Sad to see a prolific author fall on such hard intellectual times. Wednesday, Oxford-educated Richard Land oversimplified C.S. Lewis and misappropriating Reinhold Niebuhr on his way to telling a New Orleans Baptist Theological Seminary audience a series of falsehoods about well-known Americans, health reform legislation and the British medical system.
Speaking during the Founder’s Day celebration at his seminary alma mater, the busy Southern Baptist Convention ethics czar could have avoided embarrassing himself merely by doing a little research. According to Paul F. South of Baptist Press:
After age 59 and a half, Land said, British [National Health Service] patients can't get dialysis or open-heart surgery, because they are not deemed cost-effective within that nation's health care system.
British Guardian journalists Denis Campbell and Girish Gupta researched that issue and a long list of other assertions by Republicans and "rightwing commentators in the U.S."
On Land's points, they wrote:
Untrue, says the Department of Health. "There is no ban on anyone of any age receiving any treatment, " said a spokesman. "Whether to prescribe drugs or recommend surgery is rightly a clinical decision taken on a case by case basis."
Growing numbers of patients over 65 with heart conditions are having surgery, including valve repairs and heart bypass surgery, says Professor Peter Weissberg, the British Heart Foundation's (BHF) medical director. For example, the average age at which people have a bypass operation has risen from 58 in 1991 to 66 in 2008.
"The claim that 40% of cancer patients are never able to see an oncologist comes from a 15-year-old study which is completely out of date. Since then we have had the Nice Improving Outcomes Guidance series and the NHS Cancer Plan for England, which has increased the number of cancer consultants and established specialist multidisciplinary teams," said Duleep Allirajah of Macmillan Cancer Support. However, "some people with serious kidney failure are unable to obtain dialysis on the NHS and die", said Tim Statham, chief executive of the National Kidney Federation. "Some parts of the NHS can't cope, because patient numbers are increasing by 6% a year, which is a huge burden. Of about 100 renal units in the UK, probably 20% are working at 100% capacity or above," he added. The claim about open heart surgery is not true, said the BHF's Weissberg. "There's no explicit rationing. Some people don't get treatment, but those decisions are made solely on the basis of clinical criteria and their risk of dying. We only operate on people who are likely to benefit and not die." The three main political parties agree that Britain provides good quality end-of-life care but that access to it can be patchy, depending on location and the patient's condition. The government is working to improve the situation.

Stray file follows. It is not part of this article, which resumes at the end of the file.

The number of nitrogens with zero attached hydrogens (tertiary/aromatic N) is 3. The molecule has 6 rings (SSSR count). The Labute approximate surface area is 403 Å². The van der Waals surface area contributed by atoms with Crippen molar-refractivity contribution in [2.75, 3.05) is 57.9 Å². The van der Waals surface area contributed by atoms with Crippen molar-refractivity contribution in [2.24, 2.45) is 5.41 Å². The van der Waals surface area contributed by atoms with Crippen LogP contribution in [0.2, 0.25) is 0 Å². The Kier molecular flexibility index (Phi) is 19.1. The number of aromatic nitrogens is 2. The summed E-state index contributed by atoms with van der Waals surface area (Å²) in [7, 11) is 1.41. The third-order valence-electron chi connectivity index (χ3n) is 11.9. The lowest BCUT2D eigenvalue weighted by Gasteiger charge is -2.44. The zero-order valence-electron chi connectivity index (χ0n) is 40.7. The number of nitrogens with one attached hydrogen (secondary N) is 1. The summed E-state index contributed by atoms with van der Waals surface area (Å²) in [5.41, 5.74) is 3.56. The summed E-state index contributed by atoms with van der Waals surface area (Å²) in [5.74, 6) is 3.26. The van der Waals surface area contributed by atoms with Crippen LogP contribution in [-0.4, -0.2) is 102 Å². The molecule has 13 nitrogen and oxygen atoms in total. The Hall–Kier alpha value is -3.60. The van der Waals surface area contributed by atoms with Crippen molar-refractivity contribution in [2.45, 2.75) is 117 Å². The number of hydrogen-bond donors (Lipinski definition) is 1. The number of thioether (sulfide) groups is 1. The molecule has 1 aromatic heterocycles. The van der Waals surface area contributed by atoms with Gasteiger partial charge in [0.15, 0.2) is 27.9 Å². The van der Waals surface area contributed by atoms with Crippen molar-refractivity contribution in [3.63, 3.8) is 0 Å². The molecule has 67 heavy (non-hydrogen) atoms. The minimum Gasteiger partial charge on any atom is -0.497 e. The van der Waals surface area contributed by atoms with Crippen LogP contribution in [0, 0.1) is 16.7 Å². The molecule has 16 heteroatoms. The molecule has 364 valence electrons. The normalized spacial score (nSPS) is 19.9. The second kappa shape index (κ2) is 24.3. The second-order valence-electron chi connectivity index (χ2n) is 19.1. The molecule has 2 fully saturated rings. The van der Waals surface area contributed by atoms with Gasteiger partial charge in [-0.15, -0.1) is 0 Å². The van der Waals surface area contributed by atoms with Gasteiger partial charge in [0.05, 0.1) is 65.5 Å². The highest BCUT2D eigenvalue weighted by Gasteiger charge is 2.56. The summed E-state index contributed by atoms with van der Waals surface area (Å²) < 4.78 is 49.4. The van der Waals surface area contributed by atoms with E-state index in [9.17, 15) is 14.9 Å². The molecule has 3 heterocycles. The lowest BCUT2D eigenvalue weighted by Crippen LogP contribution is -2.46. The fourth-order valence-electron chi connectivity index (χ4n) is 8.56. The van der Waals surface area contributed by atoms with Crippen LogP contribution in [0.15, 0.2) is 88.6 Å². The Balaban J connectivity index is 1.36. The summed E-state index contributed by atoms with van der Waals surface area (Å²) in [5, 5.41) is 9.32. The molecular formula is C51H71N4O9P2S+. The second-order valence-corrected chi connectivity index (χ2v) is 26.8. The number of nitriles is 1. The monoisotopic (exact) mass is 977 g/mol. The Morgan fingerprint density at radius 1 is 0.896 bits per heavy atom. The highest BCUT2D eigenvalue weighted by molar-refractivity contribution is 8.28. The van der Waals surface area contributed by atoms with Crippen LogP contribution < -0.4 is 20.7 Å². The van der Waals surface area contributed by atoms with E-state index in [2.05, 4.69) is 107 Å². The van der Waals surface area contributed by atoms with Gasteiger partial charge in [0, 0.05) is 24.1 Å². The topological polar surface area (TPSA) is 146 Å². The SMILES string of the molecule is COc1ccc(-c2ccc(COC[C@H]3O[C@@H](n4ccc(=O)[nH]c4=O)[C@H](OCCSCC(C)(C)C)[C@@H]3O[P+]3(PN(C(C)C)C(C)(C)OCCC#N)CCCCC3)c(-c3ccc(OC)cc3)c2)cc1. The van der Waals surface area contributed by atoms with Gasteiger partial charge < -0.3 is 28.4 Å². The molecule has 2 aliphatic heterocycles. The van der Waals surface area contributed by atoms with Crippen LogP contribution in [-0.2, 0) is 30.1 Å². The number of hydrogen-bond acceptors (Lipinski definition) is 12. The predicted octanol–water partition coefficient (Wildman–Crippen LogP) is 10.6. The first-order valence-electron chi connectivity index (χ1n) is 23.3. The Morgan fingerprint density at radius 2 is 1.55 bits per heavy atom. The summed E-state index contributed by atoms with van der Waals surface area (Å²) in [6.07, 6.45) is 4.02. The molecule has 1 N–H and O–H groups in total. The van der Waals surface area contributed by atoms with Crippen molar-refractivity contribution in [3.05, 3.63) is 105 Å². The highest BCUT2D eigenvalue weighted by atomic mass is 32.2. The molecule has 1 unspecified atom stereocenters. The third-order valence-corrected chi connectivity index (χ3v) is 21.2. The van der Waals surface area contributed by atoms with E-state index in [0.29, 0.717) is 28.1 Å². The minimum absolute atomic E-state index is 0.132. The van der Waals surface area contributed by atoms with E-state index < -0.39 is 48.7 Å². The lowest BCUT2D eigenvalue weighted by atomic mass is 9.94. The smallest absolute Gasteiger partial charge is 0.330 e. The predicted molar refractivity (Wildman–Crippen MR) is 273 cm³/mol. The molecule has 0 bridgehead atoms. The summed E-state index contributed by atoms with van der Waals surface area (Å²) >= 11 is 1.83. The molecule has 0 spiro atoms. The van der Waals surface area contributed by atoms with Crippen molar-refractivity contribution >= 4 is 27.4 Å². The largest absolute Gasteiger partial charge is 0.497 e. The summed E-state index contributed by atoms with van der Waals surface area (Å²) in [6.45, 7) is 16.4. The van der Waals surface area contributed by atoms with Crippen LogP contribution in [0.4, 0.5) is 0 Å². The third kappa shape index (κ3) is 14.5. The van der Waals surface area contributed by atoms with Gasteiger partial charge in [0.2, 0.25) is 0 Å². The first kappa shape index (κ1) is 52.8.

Land also falsely argued, according to South, that the Senate health reform bill authored by Max Baucus, D.-Mont., reinstates the so-called "death panels." South fails to note that the "death panels" were never there, and so could be reinstated.
Land's arguments were consistently buttressed with similarly false claims.
Thus he rose on feet of clay to proclaim that "The survival of civilization hangs in the balance."